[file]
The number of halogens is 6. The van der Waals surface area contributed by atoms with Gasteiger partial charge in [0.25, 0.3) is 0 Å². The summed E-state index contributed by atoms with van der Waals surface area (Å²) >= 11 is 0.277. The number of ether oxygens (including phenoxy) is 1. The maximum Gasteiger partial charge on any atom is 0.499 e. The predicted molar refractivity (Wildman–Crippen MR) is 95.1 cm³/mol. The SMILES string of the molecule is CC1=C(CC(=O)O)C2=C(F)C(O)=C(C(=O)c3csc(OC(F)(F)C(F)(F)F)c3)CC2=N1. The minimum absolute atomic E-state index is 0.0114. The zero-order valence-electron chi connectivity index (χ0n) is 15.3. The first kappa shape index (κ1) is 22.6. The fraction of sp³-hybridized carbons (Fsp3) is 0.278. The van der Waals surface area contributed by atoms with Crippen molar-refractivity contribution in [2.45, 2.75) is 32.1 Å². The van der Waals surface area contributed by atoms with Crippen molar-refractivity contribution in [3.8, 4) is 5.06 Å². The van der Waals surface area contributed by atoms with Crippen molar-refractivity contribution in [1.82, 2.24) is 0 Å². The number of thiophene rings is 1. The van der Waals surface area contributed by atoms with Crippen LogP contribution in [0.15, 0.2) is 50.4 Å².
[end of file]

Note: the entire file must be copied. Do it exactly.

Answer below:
The number of halogens is 6. The van der Waals surface area contributed by atoms with Gasteiger partial charge in [0.25, 0.3) is 0 Å². The summed E-state index contributed by atoms with van der Waals surface area (Å²) >= 11 is 0.277. The number of ether oxygens (including phenoxy) is 1. The maximum Gasteiger partial charge on any atom is 0.499 e. The predicted molar refractivity (Wildman–Crippen MR) is 95.1 cm³/mol. The SMILES string of the molecule is CC1=C(CC(=O)O)C2=C(F)C(O)=C(C(=O)c3csc(OC(F)(F)C(F)(F)F)c3)CC2=N1. The minimum absolute atomic E-state index is 0.0114. The zero-order valence-electron chi connectivity index (χ0n) is 15.3. The first kappa shape index (κ1) is 22.6. The fraction of sp³-hybridized carbons (Fsp3) is 0.278. The van der Waals surface area contributed by atoms with Crippen molar-refractivity contribution in [2.45, 2.75) is 32.1 Å². The van der Waals surface area contributed by atoms with Crippen molar-refractivity contribution in [3.8, 4) is 5.06 Å². The van der Waals surface area contributed by atoms with Crippen molar-refractivity contribution in [1.82, 2.24) is 0 Å². The number of thiophene rings is 1. The van der Waals surface area contributed by atoms with Crippen LogP contribution in [0.15, 0.2) is 50.4 Å².